Wedding Guest Survival Guide
Raise a toast to the happy couple without sinking your weight-loss efforts.
It's that time of year again. Brides and grooms are in full bloom — and so are the buffets, Viennese tables and wedding cake slices with a PointsPlus® value of 10. But weddings are also ripe with opportunities for socializing, dancing the night away, and having a fabulous time.
When it comes to the cocktail hour, Weight Watchers member Lauri Carbone, of North Wales, PA, has it down to a science. She should know — as a wedding photographer, she's surrounded by reception food temptations every weekend.
"I always keep a healthy snack in my camera bag like carrots so I can munch during
down time and try to fill up as much as possible before the crab cakes and mashed
potatoes come out," says Carbone. "I also try to keep my hands busy with my camera around
the food, so instead of grabbing for some cheese, I take a photo of it. And then
I look at it later longingly — but proud that I didn't succumb to the deliciousness."
Another strategy, according to Weight Watchers member Janice Litvin of Walnut
Creek, CA, is one you could try before the happy couple even says "I do."
"I don't go to an event hungry," says Litvin. "I always eat a snack like a big piece
of fruit before I go and make sure to save PointsPlus values from that
day by eating a lighter lunch so I can consume extra PointsPlus values
at the wedding."
Size up the skewers
For Lifetime Member Ellen Pulda from Needham, MA, her survival toolkit is all about
scoping out the situation. "Don't go for the first stuffed mushroom you see," advises Pulda. "Watch the hors d'ouevres parade pass by, then make your decision. Stick
to the sushi and skewered chicken, and avoid the wrapped items like egg rolls, pigs in a
When it's time for the sit-down meal, Pulda relies on her husband to help her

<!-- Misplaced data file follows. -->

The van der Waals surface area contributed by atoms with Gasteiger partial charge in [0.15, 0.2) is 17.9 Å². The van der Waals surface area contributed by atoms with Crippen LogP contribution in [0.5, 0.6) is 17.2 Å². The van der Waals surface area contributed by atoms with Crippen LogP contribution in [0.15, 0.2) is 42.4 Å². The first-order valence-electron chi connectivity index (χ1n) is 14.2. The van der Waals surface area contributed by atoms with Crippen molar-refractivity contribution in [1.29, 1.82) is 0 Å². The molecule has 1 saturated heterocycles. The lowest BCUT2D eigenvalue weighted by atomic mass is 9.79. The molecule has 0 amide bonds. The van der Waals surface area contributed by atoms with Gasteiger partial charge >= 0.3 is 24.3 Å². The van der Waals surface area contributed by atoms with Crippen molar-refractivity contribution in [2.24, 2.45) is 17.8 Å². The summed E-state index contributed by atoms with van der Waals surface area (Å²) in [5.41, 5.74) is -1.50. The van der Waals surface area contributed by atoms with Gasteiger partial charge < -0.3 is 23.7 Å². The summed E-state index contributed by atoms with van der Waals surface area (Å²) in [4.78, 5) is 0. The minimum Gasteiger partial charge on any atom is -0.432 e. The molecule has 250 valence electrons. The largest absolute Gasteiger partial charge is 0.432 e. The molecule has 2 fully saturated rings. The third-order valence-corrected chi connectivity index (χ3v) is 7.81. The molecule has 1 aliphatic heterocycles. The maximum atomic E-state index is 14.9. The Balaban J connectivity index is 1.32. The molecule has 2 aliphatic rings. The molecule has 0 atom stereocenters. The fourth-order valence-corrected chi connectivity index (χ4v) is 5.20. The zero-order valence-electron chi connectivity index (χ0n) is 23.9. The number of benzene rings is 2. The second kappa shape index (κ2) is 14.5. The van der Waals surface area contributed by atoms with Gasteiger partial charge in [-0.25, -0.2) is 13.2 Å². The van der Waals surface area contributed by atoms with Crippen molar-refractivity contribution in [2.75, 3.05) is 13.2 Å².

through the meal. She suggests, "Sit next to a dinner companion who's happy to take
half your meal. My husband typically gets my starches and half my entrée. Pass up
the bread basket. At functions — unless it's a fancy French restaurant — it's usually
not worth it."
Tear up the dance floor
"Seltzer is your friend," says Rita Smircich, a Lifetime Member, wedding
planner, and author of To Do Before "I Do" . "Although this might
sound drab, it's amazing what you can do with seltzer! Even if a bit of liquor is
added, it won't make for many calories. A splash of cranberry or
pineapple juice can be added for a refreshing drink."
Judith Lederman, editor of Westchester Weddings Magazine
and author of Joining the Thin Club: Tips for Toning Your Mind AFTER You've Trimmed
Your Body, reminds us that weddings are not about the food. "Remember, you can get food anywhere, anytime, but the opportunity to mix and mingle and see people you haven't seen in ages — that's rare!"
She adds, "Dancing burns calories — stay on the dance floor and get aerobic. I danced at
my son's wedding last night and didn't even stop to eat the wedding food. I had
a protein shake tucked away in the bridal room and drank it between dances."
Pass up the dessert bar
Treat yourself well
Some guests prefer the do-it-yourself treat. Ranae Whitmore lost weight over the
past two years by making healthy food choices, implementing moderate exercise, and
changing her thought processes. The Des Moines, IA native explains, "Rather than
being tempted by the lovely wedding cake, I bring my own 100-calorie pack of Hostess
cupcakes or a frozen Weight Watchers dessert and ask the servers if they will kindly
plate it for me on the same fancy plates the wedding cake is being served on. It
makes me feel special to be 'good to me' and at the same time feel like everyone
else being served on fine china!"
As you're enjoying the celebration, it's important to remember it's just one night,
one meal and one piece of rich cake. Author Smircich adds, "When people are going
to a wedding, they know that there is going to be good food and plenty of it. If
they want to eat buttercream wedding cake, then they may need to save their
values during the week. Then at the wedding, eat the salad without
dressing, avoid the heavy cream sauce, don't eat the bread on the table, and don't
ask for a second piece of cake."
Above all, Litvin notes, "If you want to eat something, eat it. If you say no
to yourself for too long, you are more likely to break down. So try that piece
of cake or piece of candy — just remember to write it down. As my Leader always
says, 'Just get right up the next morning, wipe off the crumbs, and begin your day